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Music Industry Fails Test

The major music labels stand out from the rest of the entertainment industry by continuing to aggressively market lewd and violent material to children, according to the Federal Trade Commission.

In its latest review of entertainment industry marketing practices, the FTC found that the music industry has done little to restrict marketing aimed at children, while the movie and video game industries have slightly curbed the practice.

The commission is "disappointed by the almost complete failure of the music recording industry to institute any positive reforms," it said in its report, released Tuesday.

"All five major recording companies placed advertising for explicit content music on television programs and in magazines with substantial under-17 audiences" – with children under 17 making up more than half of some of those audiences.

Further, the FTC charges that the music industry has not visibly responded to the commission's previous reports, nor has it implemented the guidelines set out by its own trade association, the Recording Industry Association of America.

Hilary Rosen, the president and CEO of the RIAA, concurred with the FTC review. "We agree that we need to do a better job of following our own guidelines," she said in a statement. "But, it's important to note that we do have guidelines in place and that they are overwhelmingly supported by parents."

The RIAA adds that it has recently strengthened those guidelines by including a parental advisory for explicit recordings in print advertising and establishing uniform rules for on-line retailers.

"Unfortunately, the FTC report followed too quickly on the heels of our implementation of these new efforts," said Rosen.

The "single positive note" on the activity of the music industry, according to the FTC, is that almost 40 percent of industry Web sites included song lyrics, "a step that can help parents screen recordings."

Tuesday's review of entertainment industry advertising practices is a follow-up to the FTC's initial report from last September, when it answered a request from President Clinton and members of Congress to investigate the marketing of inappropriate material to children in light of the Columbine High School shooting.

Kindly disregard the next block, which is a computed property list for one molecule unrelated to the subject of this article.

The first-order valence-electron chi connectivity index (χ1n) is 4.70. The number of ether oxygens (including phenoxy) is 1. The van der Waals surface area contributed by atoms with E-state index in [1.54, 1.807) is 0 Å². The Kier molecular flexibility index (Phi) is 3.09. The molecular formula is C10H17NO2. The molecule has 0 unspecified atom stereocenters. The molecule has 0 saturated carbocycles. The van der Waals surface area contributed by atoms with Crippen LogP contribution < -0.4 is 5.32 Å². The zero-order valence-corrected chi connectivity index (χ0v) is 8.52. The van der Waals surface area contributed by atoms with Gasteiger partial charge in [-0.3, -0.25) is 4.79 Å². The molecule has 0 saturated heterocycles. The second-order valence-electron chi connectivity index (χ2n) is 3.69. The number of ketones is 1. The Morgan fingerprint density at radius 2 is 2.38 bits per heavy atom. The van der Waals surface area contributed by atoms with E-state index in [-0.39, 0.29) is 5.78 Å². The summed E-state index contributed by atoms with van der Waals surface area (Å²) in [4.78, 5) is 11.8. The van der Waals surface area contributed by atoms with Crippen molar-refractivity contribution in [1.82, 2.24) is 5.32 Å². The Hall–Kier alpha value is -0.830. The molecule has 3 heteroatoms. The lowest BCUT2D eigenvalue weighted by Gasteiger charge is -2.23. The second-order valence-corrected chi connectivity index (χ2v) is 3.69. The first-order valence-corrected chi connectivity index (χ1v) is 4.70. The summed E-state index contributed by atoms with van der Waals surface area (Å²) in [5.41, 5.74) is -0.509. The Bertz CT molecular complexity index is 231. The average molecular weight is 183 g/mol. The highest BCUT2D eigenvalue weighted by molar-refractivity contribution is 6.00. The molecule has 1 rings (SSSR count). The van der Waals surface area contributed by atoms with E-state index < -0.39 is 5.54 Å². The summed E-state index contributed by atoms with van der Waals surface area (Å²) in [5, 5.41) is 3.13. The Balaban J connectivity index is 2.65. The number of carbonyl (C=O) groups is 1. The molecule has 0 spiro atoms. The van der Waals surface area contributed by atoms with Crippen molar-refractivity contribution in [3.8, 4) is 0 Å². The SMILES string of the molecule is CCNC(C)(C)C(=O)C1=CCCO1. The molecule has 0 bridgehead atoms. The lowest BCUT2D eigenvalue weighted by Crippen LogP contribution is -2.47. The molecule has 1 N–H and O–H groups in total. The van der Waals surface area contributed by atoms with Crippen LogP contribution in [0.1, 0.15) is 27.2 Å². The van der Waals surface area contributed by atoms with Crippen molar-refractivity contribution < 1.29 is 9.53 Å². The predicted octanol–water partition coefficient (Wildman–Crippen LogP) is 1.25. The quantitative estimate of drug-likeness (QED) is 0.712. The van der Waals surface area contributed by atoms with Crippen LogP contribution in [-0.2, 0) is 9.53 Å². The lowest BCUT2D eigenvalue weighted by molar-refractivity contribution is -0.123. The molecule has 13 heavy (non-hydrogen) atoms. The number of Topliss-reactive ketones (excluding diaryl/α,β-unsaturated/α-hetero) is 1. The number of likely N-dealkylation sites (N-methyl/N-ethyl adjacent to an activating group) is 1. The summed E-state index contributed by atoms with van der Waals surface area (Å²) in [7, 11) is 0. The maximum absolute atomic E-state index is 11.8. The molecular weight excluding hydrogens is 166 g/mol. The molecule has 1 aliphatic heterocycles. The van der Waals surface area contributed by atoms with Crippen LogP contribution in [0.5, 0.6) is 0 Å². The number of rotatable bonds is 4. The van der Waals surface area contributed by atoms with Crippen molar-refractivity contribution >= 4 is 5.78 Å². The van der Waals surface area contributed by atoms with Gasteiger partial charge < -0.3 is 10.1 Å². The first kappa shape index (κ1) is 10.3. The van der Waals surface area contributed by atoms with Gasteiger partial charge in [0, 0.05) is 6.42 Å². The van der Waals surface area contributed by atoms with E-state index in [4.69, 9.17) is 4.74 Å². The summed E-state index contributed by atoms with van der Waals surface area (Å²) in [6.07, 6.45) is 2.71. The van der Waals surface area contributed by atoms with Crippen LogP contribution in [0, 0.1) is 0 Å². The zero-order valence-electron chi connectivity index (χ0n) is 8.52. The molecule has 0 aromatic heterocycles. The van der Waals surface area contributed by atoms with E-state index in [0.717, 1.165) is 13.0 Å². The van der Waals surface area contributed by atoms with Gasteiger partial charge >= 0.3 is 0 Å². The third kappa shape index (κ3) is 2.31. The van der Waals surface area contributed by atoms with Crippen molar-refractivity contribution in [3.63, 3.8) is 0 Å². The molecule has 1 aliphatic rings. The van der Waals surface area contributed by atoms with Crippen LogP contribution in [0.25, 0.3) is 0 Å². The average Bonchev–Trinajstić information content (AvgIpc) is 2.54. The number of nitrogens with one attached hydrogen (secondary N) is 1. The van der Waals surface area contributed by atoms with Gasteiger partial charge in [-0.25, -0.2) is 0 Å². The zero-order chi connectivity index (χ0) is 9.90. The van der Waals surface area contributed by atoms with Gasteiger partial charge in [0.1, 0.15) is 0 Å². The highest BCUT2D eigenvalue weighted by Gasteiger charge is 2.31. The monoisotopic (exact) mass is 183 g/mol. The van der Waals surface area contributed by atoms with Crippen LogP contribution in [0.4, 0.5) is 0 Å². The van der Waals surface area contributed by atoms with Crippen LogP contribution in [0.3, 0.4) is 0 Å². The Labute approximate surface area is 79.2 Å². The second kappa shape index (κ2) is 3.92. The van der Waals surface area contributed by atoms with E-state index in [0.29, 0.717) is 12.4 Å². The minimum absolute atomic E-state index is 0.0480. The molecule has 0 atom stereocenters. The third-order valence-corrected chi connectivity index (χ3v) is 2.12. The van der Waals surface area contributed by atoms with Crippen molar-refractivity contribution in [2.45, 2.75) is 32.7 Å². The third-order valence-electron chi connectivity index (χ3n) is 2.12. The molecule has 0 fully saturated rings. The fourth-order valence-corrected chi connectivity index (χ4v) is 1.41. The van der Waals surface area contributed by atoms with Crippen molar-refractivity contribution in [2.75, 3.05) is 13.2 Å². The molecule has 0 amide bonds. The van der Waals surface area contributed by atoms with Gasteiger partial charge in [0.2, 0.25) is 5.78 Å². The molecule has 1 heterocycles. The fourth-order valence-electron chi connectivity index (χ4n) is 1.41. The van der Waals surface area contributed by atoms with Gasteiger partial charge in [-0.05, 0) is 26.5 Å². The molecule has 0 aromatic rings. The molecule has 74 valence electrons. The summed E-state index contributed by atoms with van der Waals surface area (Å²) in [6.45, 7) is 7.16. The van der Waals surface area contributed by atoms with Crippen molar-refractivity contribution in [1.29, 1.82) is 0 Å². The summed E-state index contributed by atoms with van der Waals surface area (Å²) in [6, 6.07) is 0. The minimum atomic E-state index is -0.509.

In that harshly worded report, the FTC found that, across the board, the movie, video-game and music industries marketed products inappropriate to children in places where kids made up a substantial portion of the audience.

In the new report, the movie industry fared better, getting high marks for improving its marketing practices. The FTC found, as compared to the first review, "virtually no advertisements for R-rated movies in the popular teen magazines reviewed."

Beyond that, the motion picture studios have begun to include reasons for ratigs in both print and television ads, a practice the government has supported to better educate parents about the content of the entertainment their kids are viewing.

The video game industry has also made improvements, said the FTC, by not advertising games for mature audiences on popular teen television programs, and by identifying their rating and content descriptions in print ads. However, M-rated games continue to be marketed in magazines with high under-17 audiences.

Though pleased with the progress made by movie and video-game producers, "more remains to be done by each industry," says the commission, which worries that marketing practices undermine the industry's own ratings systems.

"The industries should avoid advertising their products in the media most watched and read by children under 17," says the FTC, urging that "vigilant self-regulation" by the entertainment industry is the best approach to help parents protect their children from violent and explicit media.

The review did not, however, include information on children's access to these products at the retail level.

While the FTC continues to deal with this issue, he Senate Commerce Committee has requested another, more comprehensive follow-up report, due in the fall, which will include information on individual industry members.

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